Librisa Breeze downed all the big names to win the Qipco British Champions Sprint at Ascot.
With Harry Angel sent off favourite to follow up his scintillating Haydock win and Commonwealth Cup winner Caravaggio plus Quiet Reflection and The Tin Man all in the line-up, there was no hiding place.
However, they were all left in the wake of Dean Ivory's speedy grey, who survived a bump a furlong out to win impressively.
Adam Kirby adopted more patient tactics on Harry Angel, but he kicked clear with two furlongs to run. However, despite coping with heavy ground at Haydock, Harry Angel soon got tired and the cavalry began charging.
Tasleet attacked on the far side, with Librisa Breeze in the middle of the track as Caravaggio also began to stay on.
Owned by Tony Bloom, who is the chairman of Brighton & Hove Albion and won the Cesarewiitch last week with Withhold, Librisa Breeze obliged at 10-1 under Robert Winston, beating Tasleet by a length and a quarter. Caravaggio was third.
Winston told ITV Racing: "It means a hell of a lot - my career was finished, only for this horse, and that's being honest. I was packing up last year, I gave my notice to Dean, but this horse and Mr Bloom have kept me going.
"Dean is a great man to ride for, he has great staff and brilliant owners, including Mr Bloom."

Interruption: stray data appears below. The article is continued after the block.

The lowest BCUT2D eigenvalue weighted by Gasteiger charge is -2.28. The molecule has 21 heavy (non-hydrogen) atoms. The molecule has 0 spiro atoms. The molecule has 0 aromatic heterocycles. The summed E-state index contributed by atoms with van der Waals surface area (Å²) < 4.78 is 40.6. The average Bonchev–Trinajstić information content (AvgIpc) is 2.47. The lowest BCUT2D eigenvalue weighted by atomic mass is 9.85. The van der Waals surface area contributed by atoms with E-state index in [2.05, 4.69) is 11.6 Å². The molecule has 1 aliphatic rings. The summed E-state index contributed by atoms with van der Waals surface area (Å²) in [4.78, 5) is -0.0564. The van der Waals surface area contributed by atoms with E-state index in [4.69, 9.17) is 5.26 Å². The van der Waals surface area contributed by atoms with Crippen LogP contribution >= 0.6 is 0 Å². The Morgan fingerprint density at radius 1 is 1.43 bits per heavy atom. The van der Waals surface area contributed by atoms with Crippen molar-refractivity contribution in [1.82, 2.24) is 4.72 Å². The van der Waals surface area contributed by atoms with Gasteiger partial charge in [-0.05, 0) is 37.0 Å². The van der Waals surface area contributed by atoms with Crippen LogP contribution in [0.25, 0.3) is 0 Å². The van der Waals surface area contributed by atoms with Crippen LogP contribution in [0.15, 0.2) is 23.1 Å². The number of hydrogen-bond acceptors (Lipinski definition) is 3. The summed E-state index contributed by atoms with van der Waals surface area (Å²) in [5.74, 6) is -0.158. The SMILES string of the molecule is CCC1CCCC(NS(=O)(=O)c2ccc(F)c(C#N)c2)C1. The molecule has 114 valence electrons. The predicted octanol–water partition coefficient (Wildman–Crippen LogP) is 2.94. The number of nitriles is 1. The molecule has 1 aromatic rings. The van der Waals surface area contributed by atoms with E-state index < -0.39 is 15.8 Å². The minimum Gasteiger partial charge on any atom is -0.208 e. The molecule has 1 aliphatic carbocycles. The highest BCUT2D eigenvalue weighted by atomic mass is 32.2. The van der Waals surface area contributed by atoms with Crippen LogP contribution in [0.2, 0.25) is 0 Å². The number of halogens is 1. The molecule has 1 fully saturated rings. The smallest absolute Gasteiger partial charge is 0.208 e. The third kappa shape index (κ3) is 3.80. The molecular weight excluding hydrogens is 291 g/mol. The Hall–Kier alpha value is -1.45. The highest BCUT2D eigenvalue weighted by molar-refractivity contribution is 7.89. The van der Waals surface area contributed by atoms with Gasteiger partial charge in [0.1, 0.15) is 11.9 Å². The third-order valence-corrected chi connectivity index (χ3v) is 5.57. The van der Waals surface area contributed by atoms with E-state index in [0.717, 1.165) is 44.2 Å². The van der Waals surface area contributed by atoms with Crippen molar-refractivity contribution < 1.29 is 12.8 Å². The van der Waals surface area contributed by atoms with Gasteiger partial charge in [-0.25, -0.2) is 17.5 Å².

He added of the winner: "He'd get a mile-plus, but has so much natural speed and is so genuine. I know I have been criticised a couple of times this year when he should have won, but that's the way you have to ride him.
"It doesn't really matter now, he's won the big one this year and this was the plan."
Ivory said: "I could not believe it. The ground and everything went right for us. He has been off a long time, seven weeks, and he has been so unlucky this year - we have got the luck when it mattered.
"That was the hardest field in the last 10 years and to come out and do it like that, I'm thrilled. We have had a bit of a rocky road. You persevere and hope for a bit of luck and it has come good today.
"He is a horse that has never had a clean run. This year is his year and I've seen him grow into a proper horse. Last year he was not a proper horse, but he is now.
"At one time I thought he had gone back a bit, but he got the gap this time. He is versatile and you can't say he isn't a six-furlong horse. You train him where the races are as really, he is a seven-furlong horse or miler.
"Robert Winston believes in the horse as much as we do. It has been a rocky road, but we have had this race in our mind for some months really."
William Haggas said of Tasleet: "He's run another great race and I'd say he just got outstayed this time.
"I very much hope he'll be back for next year, but that's to be discussed. If he is, he'll follow the same route as this year."
Harry Angel had to settle for fourth, and Clive Cox said of his July Cup and Sprint Cup victor: "It wasn't his day, but I still think he showed his usual zip and class when he went to the front here on much more testing ground than at Haydock.
"Great credit to the runners that finished in front of him, he was just coming to the end of his run.
"I don't think anyone has lost any confidence. We know on a different day, on better ground, he will be back. I will be looking forward to next year. I would say the first thing is to give him a nice winter break as it has been well earned."
Aidan O'Brien said of Caravaggio: "He ran a stormer and we're delighted with him. I'm not sure about next year, but he probably won't stay in training, I'd imagine."